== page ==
"We came, we saw, we conquered," says Mulder, reflecting on the hollowness of virtual victory. As he babbles about places where the laws are silent and anarchy and darkness reign, Ivan stares at the virtual killer chick on his screen, then grins.
A trite, heavy-handed allegory in which Lara Croft comes seeking vengeance against her programmers and players, this episode's saving grace was that all the characters played caricatures of themselves rather than real people. Mulder has a rather macabre sense of humor at times, but under no circumstances can I imagine him joking and defending the value of murderous video games right after witnessing a brutal slaughter like Musashi's. Phoebe was a revolting, pathetic character - it's impossible to root for a woman who has bought into the testosterone value system she claims to despise so thoroughly that she fights back with a virtual character instead of by quitting, going into business for herself or getting out of the game industry. Fortunately this is male fantasy-land, so I took Phoebe and her Goddess about as seriously as I take Voyager's holodeck episodes.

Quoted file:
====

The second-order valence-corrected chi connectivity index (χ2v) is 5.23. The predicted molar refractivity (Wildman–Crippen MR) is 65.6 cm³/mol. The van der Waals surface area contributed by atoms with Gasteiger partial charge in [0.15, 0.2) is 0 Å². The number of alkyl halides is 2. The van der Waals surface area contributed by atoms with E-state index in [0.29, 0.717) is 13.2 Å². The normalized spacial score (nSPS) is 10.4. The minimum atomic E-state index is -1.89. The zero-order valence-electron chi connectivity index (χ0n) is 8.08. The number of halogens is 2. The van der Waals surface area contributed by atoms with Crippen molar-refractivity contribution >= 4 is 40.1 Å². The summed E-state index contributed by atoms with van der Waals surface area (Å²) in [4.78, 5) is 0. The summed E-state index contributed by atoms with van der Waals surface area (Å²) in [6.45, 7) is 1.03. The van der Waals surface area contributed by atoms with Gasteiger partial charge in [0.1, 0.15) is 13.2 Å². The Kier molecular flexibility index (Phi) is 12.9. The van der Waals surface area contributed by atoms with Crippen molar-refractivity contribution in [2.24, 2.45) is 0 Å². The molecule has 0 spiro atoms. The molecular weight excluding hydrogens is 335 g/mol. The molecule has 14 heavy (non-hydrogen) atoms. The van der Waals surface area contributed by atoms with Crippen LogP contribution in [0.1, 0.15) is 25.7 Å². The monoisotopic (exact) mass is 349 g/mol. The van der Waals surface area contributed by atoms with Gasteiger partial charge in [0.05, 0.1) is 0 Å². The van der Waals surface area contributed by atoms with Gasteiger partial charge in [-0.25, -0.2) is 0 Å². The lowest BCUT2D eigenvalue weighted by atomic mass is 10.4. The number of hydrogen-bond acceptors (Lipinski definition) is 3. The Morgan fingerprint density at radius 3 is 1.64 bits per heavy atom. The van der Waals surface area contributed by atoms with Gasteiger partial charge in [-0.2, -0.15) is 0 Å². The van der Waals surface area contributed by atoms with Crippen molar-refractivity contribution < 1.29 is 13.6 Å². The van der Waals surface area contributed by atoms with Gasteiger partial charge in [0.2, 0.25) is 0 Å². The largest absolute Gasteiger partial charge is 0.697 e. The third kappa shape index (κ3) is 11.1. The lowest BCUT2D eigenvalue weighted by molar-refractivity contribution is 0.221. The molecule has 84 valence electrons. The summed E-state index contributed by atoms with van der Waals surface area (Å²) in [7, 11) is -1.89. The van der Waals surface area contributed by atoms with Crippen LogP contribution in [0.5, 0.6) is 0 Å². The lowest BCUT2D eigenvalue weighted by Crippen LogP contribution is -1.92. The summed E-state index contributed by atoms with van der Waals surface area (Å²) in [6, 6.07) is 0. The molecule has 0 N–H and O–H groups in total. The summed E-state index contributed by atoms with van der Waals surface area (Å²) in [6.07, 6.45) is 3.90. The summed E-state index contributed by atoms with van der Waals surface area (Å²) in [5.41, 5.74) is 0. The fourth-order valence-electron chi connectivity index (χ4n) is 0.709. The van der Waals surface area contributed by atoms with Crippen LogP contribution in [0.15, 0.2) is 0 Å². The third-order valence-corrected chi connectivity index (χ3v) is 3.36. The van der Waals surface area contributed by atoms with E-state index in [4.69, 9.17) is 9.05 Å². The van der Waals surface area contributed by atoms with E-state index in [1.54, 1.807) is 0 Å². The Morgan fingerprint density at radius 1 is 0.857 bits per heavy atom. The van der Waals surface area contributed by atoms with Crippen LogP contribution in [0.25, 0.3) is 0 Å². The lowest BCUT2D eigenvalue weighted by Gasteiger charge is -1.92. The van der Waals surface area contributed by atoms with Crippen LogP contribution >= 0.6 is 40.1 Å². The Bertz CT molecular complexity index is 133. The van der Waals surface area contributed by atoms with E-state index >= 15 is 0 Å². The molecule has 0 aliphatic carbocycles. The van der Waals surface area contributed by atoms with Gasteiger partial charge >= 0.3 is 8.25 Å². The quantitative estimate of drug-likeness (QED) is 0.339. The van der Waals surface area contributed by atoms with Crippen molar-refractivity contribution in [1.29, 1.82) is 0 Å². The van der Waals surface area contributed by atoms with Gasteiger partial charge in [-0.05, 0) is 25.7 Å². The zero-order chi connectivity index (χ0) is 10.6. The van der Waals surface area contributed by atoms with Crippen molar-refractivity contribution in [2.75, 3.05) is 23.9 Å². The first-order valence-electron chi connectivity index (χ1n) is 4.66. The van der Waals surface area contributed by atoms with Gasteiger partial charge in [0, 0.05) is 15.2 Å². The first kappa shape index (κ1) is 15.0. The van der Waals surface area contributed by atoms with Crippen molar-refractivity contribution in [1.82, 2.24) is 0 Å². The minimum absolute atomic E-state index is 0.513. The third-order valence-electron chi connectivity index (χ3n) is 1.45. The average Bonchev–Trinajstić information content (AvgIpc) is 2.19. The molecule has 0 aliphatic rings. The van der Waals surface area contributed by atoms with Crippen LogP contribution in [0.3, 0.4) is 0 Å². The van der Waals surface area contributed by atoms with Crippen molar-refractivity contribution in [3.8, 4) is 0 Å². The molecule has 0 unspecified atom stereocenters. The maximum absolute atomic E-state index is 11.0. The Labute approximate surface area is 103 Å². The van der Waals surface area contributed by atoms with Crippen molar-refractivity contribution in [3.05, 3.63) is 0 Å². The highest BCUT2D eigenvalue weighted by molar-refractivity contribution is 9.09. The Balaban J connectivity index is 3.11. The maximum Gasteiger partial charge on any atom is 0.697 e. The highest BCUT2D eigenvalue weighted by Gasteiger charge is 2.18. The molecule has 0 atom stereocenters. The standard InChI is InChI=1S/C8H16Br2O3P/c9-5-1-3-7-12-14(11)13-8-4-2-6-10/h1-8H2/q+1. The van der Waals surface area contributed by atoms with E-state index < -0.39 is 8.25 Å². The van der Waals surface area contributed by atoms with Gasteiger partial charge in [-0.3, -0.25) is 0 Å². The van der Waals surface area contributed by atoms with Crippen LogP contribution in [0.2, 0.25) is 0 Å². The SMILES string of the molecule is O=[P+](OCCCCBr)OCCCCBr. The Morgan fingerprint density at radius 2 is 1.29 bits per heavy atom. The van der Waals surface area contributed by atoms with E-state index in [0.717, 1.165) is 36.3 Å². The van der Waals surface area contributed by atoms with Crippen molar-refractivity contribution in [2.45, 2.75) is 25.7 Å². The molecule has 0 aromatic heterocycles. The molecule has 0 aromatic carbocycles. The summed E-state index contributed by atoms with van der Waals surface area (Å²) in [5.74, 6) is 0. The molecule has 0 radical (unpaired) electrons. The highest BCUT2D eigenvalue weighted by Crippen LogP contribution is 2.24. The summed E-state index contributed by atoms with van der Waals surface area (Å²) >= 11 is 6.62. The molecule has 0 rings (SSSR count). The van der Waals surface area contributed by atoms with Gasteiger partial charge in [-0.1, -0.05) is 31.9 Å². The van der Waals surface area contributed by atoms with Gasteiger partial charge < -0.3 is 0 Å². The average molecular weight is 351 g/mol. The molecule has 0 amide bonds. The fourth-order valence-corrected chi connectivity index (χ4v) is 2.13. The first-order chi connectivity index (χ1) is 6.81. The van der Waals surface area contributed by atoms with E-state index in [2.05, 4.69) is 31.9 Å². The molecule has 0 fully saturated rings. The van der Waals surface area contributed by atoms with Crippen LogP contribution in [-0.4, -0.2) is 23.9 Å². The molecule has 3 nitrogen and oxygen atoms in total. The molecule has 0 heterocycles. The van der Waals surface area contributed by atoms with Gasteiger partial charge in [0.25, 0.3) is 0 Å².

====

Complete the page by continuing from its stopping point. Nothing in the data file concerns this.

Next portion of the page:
Oh, there were a few witty moments, to be sure - Jade Blue's comparison of herself to Xena, Mulder's impersonation of Michael Douglas in Basic Instinct, Scully in the zone. But the bad guys won - we're left with the impression that Martinez will steal Phoebe's fetish character and make a fortune off her, if not a killing. I hope everyone here will forgive me if I was rooting for the murderess to put Mulder out of his misery before Scully was forced to play the game and save him on the boys' pathetic terms.